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Friday, April 09, 2021

Bitter equilibrium

 Two days ago, Senator Joe Manchin published a revealing op-ed in the Washington Post, explaining why he would never vote to weaken or eliminate the filibuster and why he does not favor additional use of hte reconciliation process to pass legislation with a simple majority vote. The piece fails as a work either of history of of constitutional theory.  Manchin begins by pointing out correctly that the Founders created the Senate to protect the rights of small states like West Virginia, to make sure that they "would always have a seat at the table."  "The filibuster," he continues, "is a critical tool to protecting that input and our democratic form of government."  That makes no sense.  The equal representation in the Senate alone  gives small states ample protection against majority rule.  The smallest 26 states send a majority of the Senate today, even though they send only 84 out of the 435 members of the House of Representatives to Washington.  But with the filibuster, the smallest 21 states can block any legislation--and they send only 57 members of the House to Washington.  In the very first Congress, the seven smallest states (out of thirteen total) sent 22 out of 65 total seats to Washington--a full third of the total.  There is no evidence that the Founders had any intention of giving a legislative veto to as little as 20 per cent of the population, must less 13%.  In addition, the Constitution, by requiring a 2/3 vote for the ratification of treaties in the Senate, clearly indicates that a simple majority should suffice for any other legislative purpose.  Manchin clearly wants, and intends, to paralyze our democracy to an extent that the Founders never contemplated.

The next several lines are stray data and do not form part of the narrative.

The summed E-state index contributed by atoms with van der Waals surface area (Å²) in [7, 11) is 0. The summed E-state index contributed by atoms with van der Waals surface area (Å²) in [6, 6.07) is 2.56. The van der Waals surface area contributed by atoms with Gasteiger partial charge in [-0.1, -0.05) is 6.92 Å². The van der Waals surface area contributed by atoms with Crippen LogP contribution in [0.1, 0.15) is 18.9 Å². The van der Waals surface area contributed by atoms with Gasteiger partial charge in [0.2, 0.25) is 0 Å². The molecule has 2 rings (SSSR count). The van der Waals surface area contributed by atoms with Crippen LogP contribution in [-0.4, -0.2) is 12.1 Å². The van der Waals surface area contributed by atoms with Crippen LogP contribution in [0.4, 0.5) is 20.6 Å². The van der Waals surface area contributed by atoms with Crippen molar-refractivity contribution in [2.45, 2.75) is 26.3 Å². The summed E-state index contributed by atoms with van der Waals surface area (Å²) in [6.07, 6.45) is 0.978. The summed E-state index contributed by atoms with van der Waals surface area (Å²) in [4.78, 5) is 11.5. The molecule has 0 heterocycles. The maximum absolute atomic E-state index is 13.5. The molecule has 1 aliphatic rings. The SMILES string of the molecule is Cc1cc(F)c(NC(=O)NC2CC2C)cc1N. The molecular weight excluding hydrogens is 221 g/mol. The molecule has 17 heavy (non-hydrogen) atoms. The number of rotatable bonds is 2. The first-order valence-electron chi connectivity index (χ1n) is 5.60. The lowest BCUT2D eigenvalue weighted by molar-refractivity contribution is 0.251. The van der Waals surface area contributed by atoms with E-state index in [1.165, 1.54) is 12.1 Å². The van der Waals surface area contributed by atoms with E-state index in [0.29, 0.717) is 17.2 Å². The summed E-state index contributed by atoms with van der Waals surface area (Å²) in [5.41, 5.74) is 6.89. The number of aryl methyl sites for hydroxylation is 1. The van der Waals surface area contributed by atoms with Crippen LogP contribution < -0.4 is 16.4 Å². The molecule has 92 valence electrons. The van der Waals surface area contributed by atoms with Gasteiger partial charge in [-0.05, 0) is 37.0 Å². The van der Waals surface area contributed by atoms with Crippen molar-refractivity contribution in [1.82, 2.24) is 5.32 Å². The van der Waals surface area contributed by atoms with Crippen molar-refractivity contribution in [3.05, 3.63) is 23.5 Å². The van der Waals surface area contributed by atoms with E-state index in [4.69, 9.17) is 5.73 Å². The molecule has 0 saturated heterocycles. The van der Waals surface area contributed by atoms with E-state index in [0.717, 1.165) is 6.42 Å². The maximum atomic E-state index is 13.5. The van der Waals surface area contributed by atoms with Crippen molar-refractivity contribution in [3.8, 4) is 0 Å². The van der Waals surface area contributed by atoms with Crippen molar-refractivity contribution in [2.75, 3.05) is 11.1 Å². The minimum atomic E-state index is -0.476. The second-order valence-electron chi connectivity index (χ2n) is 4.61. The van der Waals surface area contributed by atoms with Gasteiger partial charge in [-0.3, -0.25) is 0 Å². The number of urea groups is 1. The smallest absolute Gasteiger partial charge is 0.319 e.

Manchin, however, is likely to make his position stick, with enormous consequences for the country.  As his article goes on, he suggests that no major legislation--no "sweeping, partisan legislation"--should pass without substantial support from both parties.  I can't help but wonder why he didn't write a comparable op-ed in 2017, when he and every other Democrat opposed the enormous Republican tax cut that passed on a 51-48 party line vote under the reconciliation process. That, however, is a secondary issue.  What Manchin is arguing, in effect, is that the nation is so evenly divided that we must emasculate the federal government and make it impossible for it to take effective, positive action to resolve our problems. And given the extraordinary power that he and Senator Kyrsten Sinema of Arizona hold in the 50-50 Senate, there is an excellent chance that he will get his way. 

Thanks to the research I've been doing over the last 18 months or so, I can say that the situation which Manchin as frankly advocated, and in which we have been stuck since 2011 in any case, has a great deal in common with US history roughly from 1865 to 1896, in the wake of the Civil War.  The country was equally evenly divided between the victorious Republicans and the Democrats, who included all the ex-Confederates and who had opposed some of the key results of the war, such as the enfranchisement of former slaves, even if they had supported war for the Union.  In the immediate wake of the war, the Republicans didn't have to cope with Democratic filibusters, but they faced a hostile President, the Democrat Andrew Johnson, whom they had picked as Vice Presidential candidate in 1864 to to broaden their support.  They passed the key Reconstruction acts that allowed them to set up Republican governments in the southern states only after securing veto-proof majorities in the 1866 Congressional elections, and by keeping the South out of Congress until those governments had been established.  But because the Republican governments in most of the southern states did not enjoy majority voter support, they lasted only a few years.  Meanwhile, the panic of 1873 allowed the Democrats to regain control of the House of Representatives in 1874.  The Democrats actually won a narrow victory in the disputed 1876 election, but Rutherford B. Hayes, the Republican candidate, took office as part of a compromise that ended Reconstruction in the last three states where it still continued, as well.  The partisanship of the era had led to many of the tactics we have become familiar with today, including fiddling with the number of Supreme Court justices to secure favorable outcomes; suppressing hostile voters (ex-Confederates in the early years of Reconstruction, black voters after that); and threatening to shut down the government to get Congress's way on particular issues, as the Democrats did under Hayes.